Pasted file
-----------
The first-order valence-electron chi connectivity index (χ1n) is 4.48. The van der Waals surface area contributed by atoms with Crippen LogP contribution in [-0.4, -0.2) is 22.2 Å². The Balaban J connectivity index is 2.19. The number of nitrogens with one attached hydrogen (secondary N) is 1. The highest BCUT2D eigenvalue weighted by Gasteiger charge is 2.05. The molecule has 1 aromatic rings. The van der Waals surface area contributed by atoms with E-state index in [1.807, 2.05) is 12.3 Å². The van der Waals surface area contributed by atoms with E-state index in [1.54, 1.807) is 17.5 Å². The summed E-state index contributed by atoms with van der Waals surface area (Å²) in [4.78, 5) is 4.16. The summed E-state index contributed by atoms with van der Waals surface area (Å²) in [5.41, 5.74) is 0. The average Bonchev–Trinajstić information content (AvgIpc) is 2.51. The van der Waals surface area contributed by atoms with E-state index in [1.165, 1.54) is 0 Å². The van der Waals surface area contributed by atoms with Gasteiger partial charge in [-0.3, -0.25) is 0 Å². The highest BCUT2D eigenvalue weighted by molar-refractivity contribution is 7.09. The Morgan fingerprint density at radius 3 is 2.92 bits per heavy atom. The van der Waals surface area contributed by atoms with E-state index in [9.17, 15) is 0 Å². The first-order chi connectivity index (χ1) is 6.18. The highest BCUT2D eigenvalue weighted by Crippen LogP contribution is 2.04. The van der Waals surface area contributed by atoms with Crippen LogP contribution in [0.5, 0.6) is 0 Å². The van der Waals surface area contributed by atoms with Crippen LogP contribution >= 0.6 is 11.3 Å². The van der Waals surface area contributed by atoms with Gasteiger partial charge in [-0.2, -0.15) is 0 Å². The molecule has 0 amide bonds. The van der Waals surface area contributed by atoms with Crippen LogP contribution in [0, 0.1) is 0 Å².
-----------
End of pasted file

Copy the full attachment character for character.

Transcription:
The first-order valence-electron chi connectivity index (χ1n) is 4.48. The van der Waals surface area contributed by atoms with Crippen LogP contribution in [-0.4, -0.2) is 22.2 Å². The Balaban J connectivity index is 2.19. The number of nitrogens with one attached hydrogen (secondary N) is 1. The highest BCUT2D eigenvalue weighted by Gasteiger charge is 2.05. The molecule has 1 aromatic rings. The van der Waals surface area contributed by atoms with E-state index in [1.807, 2.05) is 12.3 Å². The van der Waals surface area contributed by atoms with E-state index in [1.54, 1.807) is 17.5 Å². The summed E-state index contributed by atoms with van der Waals surface area (Å²) in [4.78, 5) is 4.16. The summed E-state index contributed by atoms with van der Waals surface area (Å²) in [5.41, 5.74) is 0. The average Bonchev–Trinajstić information content (AvgIpc) is 2.51. The van der Waals surface area contributed by atoms with E-state index in [1.165, 1.54) is 0 Å². The van der Waals surface area contributed by atoms with Gasteiger partial charge in [-0.3, -0.25) is 0 Å². The highest BCUT2D eigenvalue weighted by molar-refractivity contribution is 7.09. The Morgan fingerprint density at radius 3 is 2.92 bits per heavy atom. The van der Waals surface area contributed by atoms with E-state index in [9.17, 15) is 0 Å². The first-order chi connectivity index (χ1) is 6.18. The highest BCUT2D eigenvalue weighted by Crippen LogP contribution is 2.04. The van der Waals surface area contributed by atoms with Crippen LogP contribution in [0.5, 0.6) is 0 Å². The van der Waals surface area contributed by atoms with Crippen LogP contribution >= 0.6 is 11.3 Å². The van der Waals surface area contributed by atoms with Gasteiger partial charge in [-0.2, -0.15) is 0 Å². The molecule has 0 amide bonds. The van der Waals surface area contributed by atoms with Crippen LogP contribution in [0, 0.1) is 0 Å².